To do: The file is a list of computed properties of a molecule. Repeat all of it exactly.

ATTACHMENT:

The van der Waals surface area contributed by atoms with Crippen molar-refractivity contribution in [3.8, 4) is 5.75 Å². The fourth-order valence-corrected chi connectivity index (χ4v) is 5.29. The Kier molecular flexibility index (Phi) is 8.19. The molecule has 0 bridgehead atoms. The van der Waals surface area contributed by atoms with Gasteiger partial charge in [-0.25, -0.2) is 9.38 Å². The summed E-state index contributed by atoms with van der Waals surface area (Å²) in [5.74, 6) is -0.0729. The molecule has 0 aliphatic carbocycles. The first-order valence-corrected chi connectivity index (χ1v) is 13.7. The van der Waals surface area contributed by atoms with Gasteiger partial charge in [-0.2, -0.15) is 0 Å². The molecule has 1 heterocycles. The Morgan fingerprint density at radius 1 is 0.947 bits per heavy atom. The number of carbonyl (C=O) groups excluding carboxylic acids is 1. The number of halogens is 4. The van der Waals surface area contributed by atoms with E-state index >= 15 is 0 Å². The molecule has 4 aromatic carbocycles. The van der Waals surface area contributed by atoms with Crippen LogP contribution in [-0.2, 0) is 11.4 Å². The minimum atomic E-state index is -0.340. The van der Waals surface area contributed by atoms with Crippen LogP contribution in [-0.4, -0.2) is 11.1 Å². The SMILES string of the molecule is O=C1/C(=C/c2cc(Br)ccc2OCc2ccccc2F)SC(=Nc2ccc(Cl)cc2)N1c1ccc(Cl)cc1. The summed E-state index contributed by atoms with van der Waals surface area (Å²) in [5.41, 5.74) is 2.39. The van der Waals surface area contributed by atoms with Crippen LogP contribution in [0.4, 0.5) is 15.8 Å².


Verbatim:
The van der Waals surface area contributed by atoms with Crippen molar-refractivity contribution in [3.8, 4) is 5.75 Å². The fourth-order valence-corrected chi connectivity index (χ4v) is 5.29. The Kier molecular flexibility index (Phi) is 8.19. The molecule has 0 bridgehead atoms. The van der Waals surface area contributed by atoms with Gasteiger partial charge in [-0.25, -0.2) is 9.38 Å². The summed E-state index contributed by atoms with van der Waals surface area (Å²) in [5.74, 6) is -0.0729. The molecule has 0 aliphatic carbocycles. The first-order valence-corrected chi connectivity index (χ1v) is 13.7. The van der Waals surface area contributed by atoms with Gasteiger partial charge in [-0.2, -0.15) is 0 Å². The molecule has 1 heterocycles. The Morgan fingerprint density at radius 1 is 0.947 bits per heavy atom. The number of carbonyl (C=O) groups excluding carboxylic acids is 1. The number of halogens is 4. The van der Waals surface area contributed by atoms with E-state index >= 15 is 0 Å². The molecule has 4 aromatic carbocycles. The van der Waals surface area contributed by atoms with Crippen LogP contribution in [-0.2, 0) is 11.4 Å². The minimum atomic E-state index is -0.340. The van der Waals surface area contributed by atoms with Crippen LogP contribution in [-0.4, -0.2) is 11.1 Å². The SMILES string of the molecule is O=C1/C(=C/c2cc(Br)ccc2OCc2ccccc2F)SC(=Nc2ccc(Cl)cc2)N1c1ccc(Cl)cc1. The summed E-state index contributed by atoms with van der Waals surface area (Å²) in [5.41, 5.74) is 2.39. The van der Waals surface area contributed by atoms with Crippen LogP contribution in [0.4, 0.5) is 15.8 Å².